Unhappily, the then reporter failed to follow his own advice, and when he next looked at the share price, it had doubled. Damn, missed the boat, he thought. But actually, this was only just the beginning. Zantac was to become the world's best ever selling prescribed drug, and since then the shares have risen twenty fold, substantially helped along the way by a merger with Wellcome. Anyone not invested in Glaxo Wellcome by now surely has well and truly missed the boat. Or is it still worth trying to climb aboard?
In those fifteen years, Zantac and Zovirax, the blockbuster that Wellcome brought to the party, have come and gone, with sales exceeding all forecasts along the way. In the meantime Glaxo has been working hard at putting its eggs in different baskets, so as to cushion earnings from expiry of patents on these two products.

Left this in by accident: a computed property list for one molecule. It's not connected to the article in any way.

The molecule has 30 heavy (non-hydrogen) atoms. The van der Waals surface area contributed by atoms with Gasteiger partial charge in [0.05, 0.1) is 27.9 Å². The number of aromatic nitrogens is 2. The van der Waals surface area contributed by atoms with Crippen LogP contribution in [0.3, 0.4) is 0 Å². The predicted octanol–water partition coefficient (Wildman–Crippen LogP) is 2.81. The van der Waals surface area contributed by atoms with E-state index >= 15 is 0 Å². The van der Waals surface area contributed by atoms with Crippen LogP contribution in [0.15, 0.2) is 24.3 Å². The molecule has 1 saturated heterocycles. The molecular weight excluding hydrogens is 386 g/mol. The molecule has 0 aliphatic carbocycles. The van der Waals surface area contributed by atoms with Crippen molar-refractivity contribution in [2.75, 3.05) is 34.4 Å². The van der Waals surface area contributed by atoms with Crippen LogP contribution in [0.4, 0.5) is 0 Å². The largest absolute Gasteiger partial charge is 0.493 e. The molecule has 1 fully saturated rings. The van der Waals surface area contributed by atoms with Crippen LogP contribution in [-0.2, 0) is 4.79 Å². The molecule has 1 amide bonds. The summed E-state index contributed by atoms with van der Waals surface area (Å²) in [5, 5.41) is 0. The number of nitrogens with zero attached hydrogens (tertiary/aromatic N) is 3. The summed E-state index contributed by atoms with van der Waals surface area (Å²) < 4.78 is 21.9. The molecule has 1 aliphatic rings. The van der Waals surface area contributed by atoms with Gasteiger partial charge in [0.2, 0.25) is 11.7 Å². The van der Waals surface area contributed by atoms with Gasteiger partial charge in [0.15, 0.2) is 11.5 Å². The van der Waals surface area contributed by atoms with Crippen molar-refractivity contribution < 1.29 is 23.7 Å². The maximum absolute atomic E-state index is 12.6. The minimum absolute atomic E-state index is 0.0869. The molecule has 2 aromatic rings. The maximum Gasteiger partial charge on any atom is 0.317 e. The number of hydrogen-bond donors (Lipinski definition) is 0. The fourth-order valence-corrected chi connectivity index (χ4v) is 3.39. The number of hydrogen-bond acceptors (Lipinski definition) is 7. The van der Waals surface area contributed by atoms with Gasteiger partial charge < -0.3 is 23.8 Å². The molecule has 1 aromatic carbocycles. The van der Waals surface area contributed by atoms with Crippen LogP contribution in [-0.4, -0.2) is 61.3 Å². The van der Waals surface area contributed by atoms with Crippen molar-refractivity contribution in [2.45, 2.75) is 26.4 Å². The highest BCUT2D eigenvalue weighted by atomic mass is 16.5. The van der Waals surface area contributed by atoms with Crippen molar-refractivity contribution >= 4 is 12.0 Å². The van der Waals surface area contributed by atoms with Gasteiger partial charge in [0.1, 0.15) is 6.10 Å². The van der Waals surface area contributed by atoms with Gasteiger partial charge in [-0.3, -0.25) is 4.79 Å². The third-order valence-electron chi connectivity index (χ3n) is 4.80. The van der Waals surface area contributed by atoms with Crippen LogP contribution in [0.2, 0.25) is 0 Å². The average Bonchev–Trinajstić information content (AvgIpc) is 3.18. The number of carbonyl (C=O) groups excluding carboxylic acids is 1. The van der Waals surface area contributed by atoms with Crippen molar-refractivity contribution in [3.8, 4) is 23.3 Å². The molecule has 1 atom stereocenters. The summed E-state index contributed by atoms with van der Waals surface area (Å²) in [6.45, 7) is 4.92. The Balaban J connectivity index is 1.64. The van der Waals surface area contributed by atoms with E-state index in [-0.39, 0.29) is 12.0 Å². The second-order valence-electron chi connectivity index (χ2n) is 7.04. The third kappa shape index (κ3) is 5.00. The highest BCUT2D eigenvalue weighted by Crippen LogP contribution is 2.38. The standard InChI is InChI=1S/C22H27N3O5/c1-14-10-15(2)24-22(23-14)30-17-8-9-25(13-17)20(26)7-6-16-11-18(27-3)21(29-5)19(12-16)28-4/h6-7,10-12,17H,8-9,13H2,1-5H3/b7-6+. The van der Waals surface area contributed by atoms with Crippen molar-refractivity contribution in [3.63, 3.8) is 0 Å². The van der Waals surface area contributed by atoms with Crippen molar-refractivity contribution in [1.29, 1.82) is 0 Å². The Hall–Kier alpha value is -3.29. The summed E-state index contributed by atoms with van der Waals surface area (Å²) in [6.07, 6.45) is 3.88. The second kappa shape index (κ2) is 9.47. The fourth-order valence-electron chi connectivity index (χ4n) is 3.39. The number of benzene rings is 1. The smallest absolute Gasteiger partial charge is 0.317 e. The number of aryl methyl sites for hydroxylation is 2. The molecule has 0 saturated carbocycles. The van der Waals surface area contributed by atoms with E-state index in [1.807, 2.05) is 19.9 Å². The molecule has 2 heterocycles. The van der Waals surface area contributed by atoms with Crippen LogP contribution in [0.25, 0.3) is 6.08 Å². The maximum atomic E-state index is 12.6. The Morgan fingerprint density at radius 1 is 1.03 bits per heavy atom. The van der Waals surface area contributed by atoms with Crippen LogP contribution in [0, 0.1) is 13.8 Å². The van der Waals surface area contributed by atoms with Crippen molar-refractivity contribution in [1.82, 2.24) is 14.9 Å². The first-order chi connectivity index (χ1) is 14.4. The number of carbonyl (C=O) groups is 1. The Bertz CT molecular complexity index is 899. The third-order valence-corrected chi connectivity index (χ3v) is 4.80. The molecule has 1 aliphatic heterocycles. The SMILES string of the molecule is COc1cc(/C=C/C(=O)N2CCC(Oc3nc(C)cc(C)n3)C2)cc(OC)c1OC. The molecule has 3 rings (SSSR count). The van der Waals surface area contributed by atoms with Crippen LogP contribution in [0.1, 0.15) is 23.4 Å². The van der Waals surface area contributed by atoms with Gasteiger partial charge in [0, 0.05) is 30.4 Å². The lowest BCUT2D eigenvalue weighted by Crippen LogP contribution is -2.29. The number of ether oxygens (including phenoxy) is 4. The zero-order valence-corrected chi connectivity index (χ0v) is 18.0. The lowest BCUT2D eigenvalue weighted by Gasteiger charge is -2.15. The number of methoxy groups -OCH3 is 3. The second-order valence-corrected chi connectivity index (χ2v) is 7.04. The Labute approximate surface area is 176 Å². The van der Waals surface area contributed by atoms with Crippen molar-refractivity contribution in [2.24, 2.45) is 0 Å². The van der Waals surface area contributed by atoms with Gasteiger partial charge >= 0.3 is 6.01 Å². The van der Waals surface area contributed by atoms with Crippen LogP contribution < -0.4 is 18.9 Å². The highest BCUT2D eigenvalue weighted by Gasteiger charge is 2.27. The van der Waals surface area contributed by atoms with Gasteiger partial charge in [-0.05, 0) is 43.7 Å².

Plainly, the strategy has worked. Despite what Glaxo's chairman, Sir Richard Sykes, calls an "unbelievable year" in which the patents expired on both its wonder drugs, Glaxo has kept sales moving ahead and profits haven't collapsed. Sales of non Zantac and Zovirax products now account for 86 per cent of the total. Sales have also been bolstered by new developments, such as aggressive TV advertising in the US. Growth from new products is so encouraging that Sir Richard can now afford to match the promise of double-digit sales and earnings growth made by his arch-rival Jan Leschly, head of SmithKline Beecham.
Since there is no new Zantac or Zovirax in the pipeline, growth will in future have to come from a wider range of drugs, particularly in the respiratory and HIV franchises. It would obviously be unrealistic to expect the Glaxo Wellcome share price to continue outperforming in the way it has, but if new products maintain their early promise, the post-Zantac era looks like being just as successful as the one that went before.Reuse content